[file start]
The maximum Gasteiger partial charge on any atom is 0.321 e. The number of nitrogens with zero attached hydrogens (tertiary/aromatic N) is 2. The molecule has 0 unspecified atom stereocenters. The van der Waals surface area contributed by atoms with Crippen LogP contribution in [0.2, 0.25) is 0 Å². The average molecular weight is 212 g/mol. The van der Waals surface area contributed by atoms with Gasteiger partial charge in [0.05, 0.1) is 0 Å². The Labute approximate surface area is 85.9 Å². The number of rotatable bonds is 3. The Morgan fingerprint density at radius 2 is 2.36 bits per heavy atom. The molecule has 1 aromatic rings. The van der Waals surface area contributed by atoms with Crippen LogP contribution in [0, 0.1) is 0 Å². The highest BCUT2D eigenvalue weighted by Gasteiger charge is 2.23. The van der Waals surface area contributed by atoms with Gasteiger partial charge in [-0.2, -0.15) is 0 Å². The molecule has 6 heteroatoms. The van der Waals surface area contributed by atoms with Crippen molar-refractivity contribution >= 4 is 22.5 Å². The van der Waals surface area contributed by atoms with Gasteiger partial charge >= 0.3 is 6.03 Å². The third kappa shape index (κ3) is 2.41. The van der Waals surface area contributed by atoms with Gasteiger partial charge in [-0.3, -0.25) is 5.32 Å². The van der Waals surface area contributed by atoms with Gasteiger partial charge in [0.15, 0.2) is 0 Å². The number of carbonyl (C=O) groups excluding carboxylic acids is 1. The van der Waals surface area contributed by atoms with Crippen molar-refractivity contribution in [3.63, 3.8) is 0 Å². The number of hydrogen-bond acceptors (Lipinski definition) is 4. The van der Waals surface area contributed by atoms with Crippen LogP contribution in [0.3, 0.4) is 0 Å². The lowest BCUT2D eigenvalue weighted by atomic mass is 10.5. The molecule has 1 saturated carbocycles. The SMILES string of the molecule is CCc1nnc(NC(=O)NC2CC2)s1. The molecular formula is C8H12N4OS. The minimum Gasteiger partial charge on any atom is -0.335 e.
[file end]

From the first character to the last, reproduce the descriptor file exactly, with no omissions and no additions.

The maximum Gasteiger partial charge on any atom is 0.321 e. The number of nitrogens with zero attached hydrogens (tertiary/aromatic N) is 2. The molecule has 0 unspecified atom stereocenters. The van der Waals surface area contributed by atoms with Crippen LogP contribution in [0.2, 0.25) is 0 Å². The average molecular weight is 212 g/mol. The van der Waals surface area contributed by atoms with Gasteiger partial charge in [0.05, 0.1) is 0 Å². The Labute approximate surface area is 85.9 Å². The number of rotatable bonds is 3. The Morgan fingerprint density at radius 2 is 2.36 bits per heavy atom. The molecule has 1 aromatic rings. The van der Waals surface area contributed by atoms with Crippen LogP contribution in [0, 0.1) is 0 Å². The highest BCUT2D eigenvalue weighted by Gasteiger charge is 2.23. The van der Waals surface area contributed by atoms with Gasteiger partial charge in [-0.2, -0.15) is 0 Å². The molecule has 6 heteroatoms. The van der Waals surface area contributed by atoms with Crippen molar-refractivity contribution >= 4 is 22.5 Å². The van der Waals surface area contributed by atoms with Gasteiger partial charge >= 0.3 is 6.03 Å². The third kappa shape index (κ3) is 2.41. The van der Waals surface area contributed by atoms with Gasteiger partial charge in [-0.3, -0.25) is 5.32 Å². The van der Waals surface area contributed by atoms with Gasteiger partial charge in [0.15, 0.2) is 0 Å². The number of carbonyl (C=O) groups excluding carboxylic acids is 1. The van der Waals surface area contributed by atoms with Crippen molar-refractivity contribution in [3.63, 3.8) is 0 Å². The number of hydrogen-bond acceptors (Lipinski definition) is 4. The van der Waals surface area contributed by atoms with Crippen LogP contribution in [0.3, 0.4) is 0 Å². The lowest BCUT2D eigenvalue weighted by atomic mass is 10.5. The molecule has 1 saturated carbocycles. The SMILES string of the molecule is CCc1nnc(NC(=O)NC2CC2)s1. The molecular formula is C8H12N4OS. The minimum Gasteiger partial charge on any atom is -0.335 e.